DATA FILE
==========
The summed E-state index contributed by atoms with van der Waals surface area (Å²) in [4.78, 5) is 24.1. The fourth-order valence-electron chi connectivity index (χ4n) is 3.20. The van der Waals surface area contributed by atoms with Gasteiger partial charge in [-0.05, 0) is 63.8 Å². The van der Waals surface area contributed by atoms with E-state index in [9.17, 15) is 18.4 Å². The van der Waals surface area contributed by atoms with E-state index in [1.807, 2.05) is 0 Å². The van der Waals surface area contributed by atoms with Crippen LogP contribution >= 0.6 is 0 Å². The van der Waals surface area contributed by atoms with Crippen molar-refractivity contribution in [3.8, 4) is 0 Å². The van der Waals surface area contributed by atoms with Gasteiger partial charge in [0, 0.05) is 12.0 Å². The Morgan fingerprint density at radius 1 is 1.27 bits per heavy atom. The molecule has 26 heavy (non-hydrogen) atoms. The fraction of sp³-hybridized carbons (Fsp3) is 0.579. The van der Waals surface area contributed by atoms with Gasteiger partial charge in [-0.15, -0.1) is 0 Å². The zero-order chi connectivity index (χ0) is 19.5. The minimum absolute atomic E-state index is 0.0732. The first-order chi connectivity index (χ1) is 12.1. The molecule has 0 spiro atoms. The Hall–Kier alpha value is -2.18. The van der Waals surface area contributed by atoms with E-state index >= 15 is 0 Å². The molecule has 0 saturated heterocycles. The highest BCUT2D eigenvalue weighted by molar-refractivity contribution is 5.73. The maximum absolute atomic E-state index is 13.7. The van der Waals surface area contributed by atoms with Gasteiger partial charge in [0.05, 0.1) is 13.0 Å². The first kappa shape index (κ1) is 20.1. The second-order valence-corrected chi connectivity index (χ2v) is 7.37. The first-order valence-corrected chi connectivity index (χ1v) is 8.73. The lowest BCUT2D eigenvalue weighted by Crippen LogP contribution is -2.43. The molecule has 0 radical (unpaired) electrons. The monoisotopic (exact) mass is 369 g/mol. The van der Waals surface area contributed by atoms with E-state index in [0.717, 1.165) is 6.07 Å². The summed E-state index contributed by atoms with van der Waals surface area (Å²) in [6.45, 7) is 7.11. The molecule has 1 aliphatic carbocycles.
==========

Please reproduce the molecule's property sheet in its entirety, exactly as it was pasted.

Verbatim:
The summed E-state index contributed by atoms with van der Waals surface area (Å²) in [4.78, 5) is 24.1. The fourth-order valence-electron chi connectivity index (χ4n) is 3.20. The van der Waals surface area contributed by atoms with Gasteiger partial charge in [-0.05, 0) is 63.8 Å². The van der Waals surface area contributed by atoms with E-state index in [9.17, 15) is 18.4 Å². The van der Waals surface area contributed by atoms with E-state index in [1.807, 2.05) is 0 Å². The van der Waals surface area contributed by atoms with Crippen LogP contribution >= 0.6 is 0 Å². The van der Waals surface area contributed by atoms with Crippen molar-refractivity contribution in [3.8, 4) is 0 Å². The van der Waals surface area contributed by atoms with Gasteiger partial charge in [0, 0.05) is 12.0 Å². The Morgan fingerprint density at radius 1 is 1.27 bits per heavy atom. The molecule has 26 heavy (non-hydrogen) atoms. The fraction of sp³-hybridized carbons (Fsp3) is 0.579. The van der Waals surface area contributed by atoms with Gasteiger partial charge in [-0.15, -0.1) is 0 Å². The zero-order chi connectivity index (χ0) is 19.5. The minimum absolute atomic E-state index is 0.0732. The first-order chi connectivity index (χ1) is 12.1. The molecule has 0 spiro atoms. The Hall–Kier alpha value is -2.18. The van der Waals surface area contributed by atoms with E-state index >= 15 is 0 Å². The molecule has 0 saturated heterocycles. The highest BCUT2D eigenvalue weighted by molar-refractivity contribution is 5.73. The maximum absolute atomic E-state index is 13.7. The van der Waals surface area contributed by atoms with Gasteiger partial charge in [0.05, 0.1) is 13.0 Å². The first kappa shape index (κ1) is 20.1. The second-order valence-corrected chi connectivity index (χ2v) is 7.37. The first-order valence-corrected chi connectivity index (χ1v) is 8.73. The lowest BCUT2D eigenvalue weighted by Crippen LogP contribution is -2.43. The molecule has 0 radical (unpaired) electrons. The monoisotopic (exact) mass is 369 g/mol. The van der Waals surface area contributed by atoms with E-state index in [0.717, 1.165) is 6.07 Å². The summed E-state index contributed by atoms with van der Waals surface area (Å²) in [6.45, 7) is 7.11. The molecule has 1 aliphatic carbocycles.